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Clean Rivers For All

Rivers provide food and drinking water, transport and economic welfare, entertainment and relaxation. They may be clean or polluted, depending on how people, industry and government use, disregard, rehabilitate and protect them. Post reprints and suggested activities examine plastics, ghost ships, revival of coral reefs and fish; citizen science and methods provide opportunities.

NIE Curriculum Guides

Many health issues provide stimulus for lessons in economics, privacy vs. public health concerns, illegal vs. legal transport of goods and medicines, laws and ethics. This guide focuses on the current news: an outbreak of mumps in the Midwest and the spread of the H5N1 strain of the influenza virus. The concerns about avian flu also provide opportunity to teach students about the Spanish Flu that killed more than 50 million people around the world and to introduce students to careers in virology and epidemiology.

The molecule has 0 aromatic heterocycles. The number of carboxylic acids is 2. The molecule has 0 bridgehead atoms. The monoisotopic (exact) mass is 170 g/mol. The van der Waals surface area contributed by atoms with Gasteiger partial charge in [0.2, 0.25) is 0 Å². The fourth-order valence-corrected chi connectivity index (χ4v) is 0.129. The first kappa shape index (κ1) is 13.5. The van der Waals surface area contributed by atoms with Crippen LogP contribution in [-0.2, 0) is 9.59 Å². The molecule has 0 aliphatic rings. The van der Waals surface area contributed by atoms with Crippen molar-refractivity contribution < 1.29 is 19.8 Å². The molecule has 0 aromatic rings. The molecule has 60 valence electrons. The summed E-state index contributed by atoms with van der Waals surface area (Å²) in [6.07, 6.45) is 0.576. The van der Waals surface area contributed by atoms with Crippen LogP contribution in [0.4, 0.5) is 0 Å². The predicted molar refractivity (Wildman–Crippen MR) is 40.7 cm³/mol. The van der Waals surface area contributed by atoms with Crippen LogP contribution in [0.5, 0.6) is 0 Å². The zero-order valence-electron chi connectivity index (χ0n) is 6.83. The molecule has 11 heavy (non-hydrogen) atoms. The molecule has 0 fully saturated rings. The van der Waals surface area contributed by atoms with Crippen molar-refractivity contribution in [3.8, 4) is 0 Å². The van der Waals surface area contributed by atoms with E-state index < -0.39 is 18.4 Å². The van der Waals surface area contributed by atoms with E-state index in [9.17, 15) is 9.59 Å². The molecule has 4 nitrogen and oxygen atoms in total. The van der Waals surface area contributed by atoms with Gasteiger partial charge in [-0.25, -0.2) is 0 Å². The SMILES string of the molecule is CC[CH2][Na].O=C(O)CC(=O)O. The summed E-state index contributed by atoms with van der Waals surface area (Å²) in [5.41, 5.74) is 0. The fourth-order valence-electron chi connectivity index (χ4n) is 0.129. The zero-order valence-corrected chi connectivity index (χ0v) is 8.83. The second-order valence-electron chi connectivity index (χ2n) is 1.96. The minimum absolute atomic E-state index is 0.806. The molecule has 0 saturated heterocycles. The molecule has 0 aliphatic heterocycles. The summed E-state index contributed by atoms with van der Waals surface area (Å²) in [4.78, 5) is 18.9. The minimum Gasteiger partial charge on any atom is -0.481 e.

Do you know the history and current shape of the rivers near you? From the Potomac and Anacostia rivers to the mighty Mississippi to the wild and scenic rivers of the West, Americans are gifted with life-giving water that should not be polluted, whose infrastructure requires maintenance and updating, and whose salinity must be addressed. In addition to Post reprints, activities include Think Like a Reporter, role play, salt tolerance lab, word find, research and writing suggestions.

Brain damage, a new competitive sport, advocacy advertisements, elder boom and young worker shortage, current global and national issues, our relationship with words and kids and an appreciation of Toni Morrison are covered in this month’s guide with suggested activities for using the Post reprints.

Threatened, endangered and surviving but facing uncommon attacks, animals are at risk. Activities and articles include laws and regulations in Laos and Australia, research using chimps in Africa, aging elephants at the National Zoo and birds who have adapted to cold weather. Teachers Notes provide different approaches across disciplines.

Campaign 2016

Campaign 2016 provides avenues for diverse study. At the foundation are candidates’ speeches, actions and policies, and party platforms. Understanding polls and their influence, analyzing political cartoons and political ads and using social media form another strand of study. Considering bellwether Indiana towns and a Virginia town that lacks enough candidates to run for office, defining issues and using original documents offer more challenges for students.